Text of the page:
“Everything we do on the GIXs is about developing the students’ global mindset,” said Lisa Miller, the director of the Tuck Global Insight Expedition Program. “So we address the values, beliefs, and norms of a host country, and how those things influence the business community.”
The relationship between culture and business is especially stark in Japan, a country where strong traditions are being challenged by economic hardship, demographics, and the 2011 earthquake, tsunami, and nuclear disaster. Tuck students on the Japan GIX had two keenly-connected guides to that world: Curt Welling D’71, T’77, a senior fellow at the Center for Global Business and Government and former CEO of AmeriCares, and Ramona Bajema, the country representative for AmeriCares in Japan. Their knowledge of Japan’s place in the global economic environment, and their close relationships with people in Japan, gave students access to Japanese leaders and citizens that would have been impossible for them to get on their own. The goal of the expedition was to see the current state of Japan from a variety of perspectives: the macro-economic challenges from a long recession, the energy dilemma that resulted when the country shut down its entire nuclear power industry, and the difficulties of cleanup and rebuilding after the natural disaster.
The students started in Tokyo, where they spent two days meeting with officials at the U.S. embassy, a leader of the Japanese nuclear regulatory agency, representatives from the Japanese legislature, and an influential social thinker who chaired the post-Fukushima regulatory commission. Then they went to Fukushima and Sendai, speaking with local people whose lives had been turned upside down by the triple-disaster. “The students came back with a real insight about what’s going on economically, and the social and cultural effects on that,” said Welling. “The government has lost credibility, and society has a serious challenge to move from the mid-20th century to a modern way of life.”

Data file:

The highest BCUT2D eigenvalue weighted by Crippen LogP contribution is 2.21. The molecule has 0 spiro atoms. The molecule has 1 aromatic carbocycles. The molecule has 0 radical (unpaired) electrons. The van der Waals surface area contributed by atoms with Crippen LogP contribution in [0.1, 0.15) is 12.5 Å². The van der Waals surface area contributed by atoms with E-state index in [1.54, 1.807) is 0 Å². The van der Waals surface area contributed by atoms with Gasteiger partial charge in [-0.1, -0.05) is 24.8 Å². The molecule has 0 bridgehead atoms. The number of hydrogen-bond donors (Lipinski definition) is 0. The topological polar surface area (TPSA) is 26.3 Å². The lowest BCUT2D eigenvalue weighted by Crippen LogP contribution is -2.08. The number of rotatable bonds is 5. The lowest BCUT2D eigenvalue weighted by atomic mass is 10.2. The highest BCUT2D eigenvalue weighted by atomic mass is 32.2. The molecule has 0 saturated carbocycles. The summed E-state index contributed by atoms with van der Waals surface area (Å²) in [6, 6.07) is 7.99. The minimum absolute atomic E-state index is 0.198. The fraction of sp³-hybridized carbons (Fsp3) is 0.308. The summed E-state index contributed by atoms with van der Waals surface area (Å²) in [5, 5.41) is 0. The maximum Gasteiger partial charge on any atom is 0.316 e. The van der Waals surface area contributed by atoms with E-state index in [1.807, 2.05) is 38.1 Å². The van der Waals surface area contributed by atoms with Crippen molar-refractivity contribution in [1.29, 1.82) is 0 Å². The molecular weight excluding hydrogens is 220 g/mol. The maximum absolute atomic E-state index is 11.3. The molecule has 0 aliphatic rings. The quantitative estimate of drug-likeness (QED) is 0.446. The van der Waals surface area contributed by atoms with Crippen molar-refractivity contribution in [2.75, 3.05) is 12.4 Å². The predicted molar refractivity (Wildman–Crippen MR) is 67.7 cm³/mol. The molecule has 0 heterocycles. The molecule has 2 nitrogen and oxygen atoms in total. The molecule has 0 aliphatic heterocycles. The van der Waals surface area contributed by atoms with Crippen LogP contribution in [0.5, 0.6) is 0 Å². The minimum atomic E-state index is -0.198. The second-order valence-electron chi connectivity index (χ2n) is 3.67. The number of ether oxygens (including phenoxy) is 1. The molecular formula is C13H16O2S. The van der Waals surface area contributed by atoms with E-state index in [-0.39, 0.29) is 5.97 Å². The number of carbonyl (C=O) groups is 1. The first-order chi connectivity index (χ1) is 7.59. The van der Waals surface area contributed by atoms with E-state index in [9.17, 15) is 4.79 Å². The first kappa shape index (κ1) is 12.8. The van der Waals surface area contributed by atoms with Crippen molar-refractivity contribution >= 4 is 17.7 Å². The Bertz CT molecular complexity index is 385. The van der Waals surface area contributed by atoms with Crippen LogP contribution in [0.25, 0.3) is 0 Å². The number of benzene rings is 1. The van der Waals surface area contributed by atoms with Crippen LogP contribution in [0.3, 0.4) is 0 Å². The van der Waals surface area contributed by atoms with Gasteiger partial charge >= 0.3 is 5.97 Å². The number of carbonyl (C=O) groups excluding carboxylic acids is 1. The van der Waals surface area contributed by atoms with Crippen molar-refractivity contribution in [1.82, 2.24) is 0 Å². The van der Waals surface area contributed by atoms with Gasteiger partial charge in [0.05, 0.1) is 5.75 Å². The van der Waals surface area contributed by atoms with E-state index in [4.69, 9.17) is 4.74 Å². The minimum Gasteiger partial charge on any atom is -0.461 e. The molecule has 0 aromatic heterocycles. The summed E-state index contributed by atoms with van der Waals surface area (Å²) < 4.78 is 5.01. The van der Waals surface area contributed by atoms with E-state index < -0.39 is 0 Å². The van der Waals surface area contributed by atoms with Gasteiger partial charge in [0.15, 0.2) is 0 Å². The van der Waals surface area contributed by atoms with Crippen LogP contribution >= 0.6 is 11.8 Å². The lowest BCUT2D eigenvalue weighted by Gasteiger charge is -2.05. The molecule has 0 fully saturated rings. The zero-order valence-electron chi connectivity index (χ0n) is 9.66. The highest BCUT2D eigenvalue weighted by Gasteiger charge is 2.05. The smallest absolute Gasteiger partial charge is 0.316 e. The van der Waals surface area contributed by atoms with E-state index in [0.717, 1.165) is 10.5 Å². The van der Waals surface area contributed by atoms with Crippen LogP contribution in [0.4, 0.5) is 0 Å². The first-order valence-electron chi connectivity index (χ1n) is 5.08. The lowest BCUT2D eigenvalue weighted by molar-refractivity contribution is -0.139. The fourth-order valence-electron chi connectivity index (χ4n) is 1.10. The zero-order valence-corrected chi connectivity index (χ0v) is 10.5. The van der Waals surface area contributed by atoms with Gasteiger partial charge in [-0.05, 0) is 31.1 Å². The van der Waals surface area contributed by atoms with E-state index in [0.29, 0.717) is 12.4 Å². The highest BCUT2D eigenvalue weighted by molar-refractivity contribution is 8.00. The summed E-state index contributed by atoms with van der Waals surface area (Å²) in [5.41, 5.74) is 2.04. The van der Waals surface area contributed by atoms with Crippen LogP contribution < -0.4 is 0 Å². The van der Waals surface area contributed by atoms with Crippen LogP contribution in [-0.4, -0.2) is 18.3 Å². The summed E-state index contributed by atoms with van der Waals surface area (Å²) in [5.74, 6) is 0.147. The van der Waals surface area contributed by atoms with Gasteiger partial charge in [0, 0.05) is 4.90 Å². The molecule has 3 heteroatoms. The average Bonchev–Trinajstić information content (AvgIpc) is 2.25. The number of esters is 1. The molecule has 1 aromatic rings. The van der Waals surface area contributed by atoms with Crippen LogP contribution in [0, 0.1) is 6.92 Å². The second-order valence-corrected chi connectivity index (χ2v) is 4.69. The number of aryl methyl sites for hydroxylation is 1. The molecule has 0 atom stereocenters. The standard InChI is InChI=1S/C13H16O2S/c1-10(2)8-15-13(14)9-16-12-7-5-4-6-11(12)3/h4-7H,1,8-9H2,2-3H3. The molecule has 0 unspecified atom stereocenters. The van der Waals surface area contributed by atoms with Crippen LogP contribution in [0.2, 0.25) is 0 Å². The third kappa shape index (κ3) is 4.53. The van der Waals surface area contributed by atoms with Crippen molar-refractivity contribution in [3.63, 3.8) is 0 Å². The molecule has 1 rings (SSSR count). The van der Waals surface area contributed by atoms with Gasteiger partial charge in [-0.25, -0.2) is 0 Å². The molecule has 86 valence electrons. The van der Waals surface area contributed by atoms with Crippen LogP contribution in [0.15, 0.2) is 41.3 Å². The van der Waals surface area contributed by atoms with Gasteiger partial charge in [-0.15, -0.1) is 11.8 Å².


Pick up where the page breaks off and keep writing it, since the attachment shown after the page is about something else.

Henry Karongo T’15, a native of Kenya, was struck by the mundane and profound in Japan. He was surprised by the small size of the hotel rooms and the highly ordered movement of millions of people on the Tokyo streets. And in Fukushima, he had occasion to think deeply about Japan’s unlikely embrace of nuclear power, given its history with atomic warfare and drifting fallout from U.S. nuclear testing. “Up to that point, radioactivity had been a very abstract thing for me,” he said. “But putting yourself in the shoes of people who lived there, it was a real moment of contemplation for me, about the consequences of pursuing certain energy and industrial choices.”
Dagrosa, too, was particularly moved by her opportunities to engage at a deep level with people in the Netherlands in settings targeted for maximum learning. She and her colleagues listened to hospital executives talk about their own strategies for improving their organization, and learned about The Netherlands’ practice of organizing health care delivery around specialty centers. “Just being able to meet these people and talk to them about the problems they’re seeing and the solutions they’re coming up with was really impactful,” she said.